Living in Westminster report

Extracts from a report sent to the Home Office by the Medical Secretary for Visiting District Committees of the local Board of Health for St Margaret and St John the Evangelist, Westminster, 6 December 1831, Catalogue ref: HO 44/24/87.

These extracts describe the dangers to health from poor drainage, sewers, rubbish and waste in the streets, animals, and ‘effluvia’.


Total want of common drains and sewers-the general Result being that heaps of putrefying Refuse of all kinds are commonly to be met with, And that the Contents of the Private sinks, privies and cesspools [underground reservoirs for sewage] stagnate in open drains- soak into adjoining cellars or are pumped up, carried in Buckets, -or suffered to run over into the public Gutters, Streets-Highways and stagnant Ditches of the Outskirts.

Again- in the Reports, that the Dustman when applied to stipulate [insist on] for Money or Beer: – that they will remove nothing but cinders [coal dust], and that, occasionally, they are “very abusive”.

Into certain of the less public Streets, Lanes and Alleys, it is alleged that the “Scavengers” [street cleaners] have not been for years- into some never!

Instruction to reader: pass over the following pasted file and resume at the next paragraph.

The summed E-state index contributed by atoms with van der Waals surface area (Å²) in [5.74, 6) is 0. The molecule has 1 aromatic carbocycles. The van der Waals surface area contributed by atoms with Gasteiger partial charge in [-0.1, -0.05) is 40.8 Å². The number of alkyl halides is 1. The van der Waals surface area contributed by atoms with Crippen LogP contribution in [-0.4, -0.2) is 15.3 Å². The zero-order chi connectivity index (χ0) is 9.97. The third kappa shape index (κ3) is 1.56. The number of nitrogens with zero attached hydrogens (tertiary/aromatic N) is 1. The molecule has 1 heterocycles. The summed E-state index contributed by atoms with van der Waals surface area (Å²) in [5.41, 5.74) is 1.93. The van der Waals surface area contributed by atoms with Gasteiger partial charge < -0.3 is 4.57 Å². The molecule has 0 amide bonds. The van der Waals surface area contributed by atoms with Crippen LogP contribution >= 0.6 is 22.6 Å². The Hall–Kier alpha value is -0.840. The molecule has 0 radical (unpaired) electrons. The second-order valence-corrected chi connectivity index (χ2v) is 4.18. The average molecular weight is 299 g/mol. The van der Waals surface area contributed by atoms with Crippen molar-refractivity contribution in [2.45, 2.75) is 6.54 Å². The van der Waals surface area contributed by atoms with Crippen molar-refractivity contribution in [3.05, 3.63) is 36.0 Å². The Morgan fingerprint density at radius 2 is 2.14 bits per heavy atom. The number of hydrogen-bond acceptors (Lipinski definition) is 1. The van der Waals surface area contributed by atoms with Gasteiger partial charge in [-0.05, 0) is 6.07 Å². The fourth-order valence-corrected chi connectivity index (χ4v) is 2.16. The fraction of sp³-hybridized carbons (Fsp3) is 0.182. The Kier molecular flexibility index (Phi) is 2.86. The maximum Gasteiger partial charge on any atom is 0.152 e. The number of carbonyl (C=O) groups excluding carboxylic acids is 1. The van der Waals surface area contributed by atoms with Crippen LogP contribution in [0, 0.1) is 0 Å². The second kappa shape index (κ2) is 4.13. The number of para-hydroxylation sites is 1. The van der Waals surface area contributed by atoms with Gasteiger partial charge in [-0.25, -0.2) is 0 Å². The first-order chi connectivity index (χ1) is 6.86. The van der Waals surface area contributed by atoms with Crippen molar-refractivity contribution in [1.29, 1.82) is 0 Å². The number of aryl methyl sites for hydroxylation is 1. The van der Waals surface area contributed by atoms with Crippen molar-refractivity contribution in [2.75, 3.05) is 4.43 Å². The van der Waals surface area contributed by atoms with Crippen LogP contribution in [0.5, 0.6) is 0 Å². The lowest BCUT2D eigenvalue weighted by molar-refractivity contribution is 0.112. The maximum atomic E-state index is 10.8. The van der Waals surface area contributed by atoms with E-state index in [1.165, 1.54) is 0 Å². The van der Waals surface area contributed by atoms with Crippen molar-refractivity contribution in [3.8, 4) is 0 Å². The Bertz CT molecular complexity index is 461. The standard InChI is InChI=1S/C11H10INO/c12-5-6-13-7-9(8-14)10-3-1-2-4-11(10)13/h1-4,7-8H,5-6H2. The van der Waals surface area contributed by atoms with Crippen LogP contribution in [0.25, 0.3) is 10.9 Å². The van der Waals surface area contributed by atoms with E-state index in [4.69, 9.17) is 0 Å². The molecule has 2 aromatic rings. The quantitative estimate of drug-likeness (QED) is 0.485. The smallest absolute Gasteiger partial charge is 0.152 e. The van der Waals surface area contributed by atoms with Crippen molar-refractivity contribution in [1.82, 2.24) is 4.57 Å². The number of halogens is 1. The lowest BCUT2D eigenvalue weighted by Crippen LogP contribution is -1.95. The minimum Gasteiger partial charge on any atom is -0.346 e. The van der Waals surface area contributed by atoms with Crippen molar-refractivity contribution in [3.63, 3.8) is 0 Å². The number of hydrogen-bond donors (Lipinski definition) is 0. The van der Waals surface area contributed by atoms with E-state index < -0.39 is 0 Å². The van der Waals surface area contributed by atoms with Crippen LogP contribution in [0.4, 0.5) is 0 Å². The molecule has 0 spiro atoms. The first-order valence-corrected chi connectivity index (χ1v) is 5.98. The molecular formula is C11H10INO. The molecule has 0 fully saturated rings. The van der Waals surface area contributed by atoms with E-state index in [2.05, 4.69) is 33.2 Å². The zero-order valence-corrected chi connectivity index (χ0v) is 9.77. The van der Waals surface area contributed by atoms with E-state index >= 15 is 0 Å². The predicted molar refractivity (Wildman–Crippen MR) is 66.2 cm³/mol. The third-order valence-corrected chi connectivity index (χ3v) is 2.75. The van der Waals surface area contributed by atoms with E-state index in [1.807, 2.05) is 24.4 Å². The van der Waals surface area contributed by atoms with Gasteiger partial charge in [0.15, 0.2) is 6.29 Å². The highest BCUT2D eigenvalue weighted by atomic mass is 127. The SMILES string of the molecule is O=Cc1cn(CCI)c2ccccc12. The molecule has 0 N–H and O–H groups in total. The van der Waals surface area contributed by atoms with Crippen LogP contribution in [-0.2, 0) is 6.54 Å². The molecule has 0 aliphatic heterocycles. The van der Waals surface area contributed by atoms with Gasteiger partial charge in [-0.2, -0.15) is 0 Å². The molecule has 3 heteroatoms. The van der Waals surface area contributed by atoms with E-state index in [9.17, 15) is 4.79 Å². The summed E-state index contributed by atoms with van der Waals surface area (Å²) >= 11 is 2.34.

A part of St John’s Parish is thus described in the Report: “The streets of this district are much neglected by the “Scavengers”- there is Accumulation of Filth and Vegetable matter on the surface, which is suffered to remain on considerable time. Fowles [chickens] and Geese are allowed to stroll about the streets”. And just previously it is remarked:-“There is a general Complaint that the Dustmen cannot be prevailed upon to remove the dust”- And so, in varying terms, throughout the parish- These complaints are from being confined to the poor alone.

In lower neighbourhoods, where the inhabitants happen to be of a class that cannot meet the Expense of carting away these accumulations in the cesspools, having either no or effective drainage or sewage, they empty the surplus of whatever it may happen to consist into the street gutters at night, whence as in York Street, it runs to the nearest grating, out of which, in consequence not seldom is emitted, an Effluvia [smell of decay] as powerful as it is disgusting and dangerous….

Return to Victorian Industrial Towns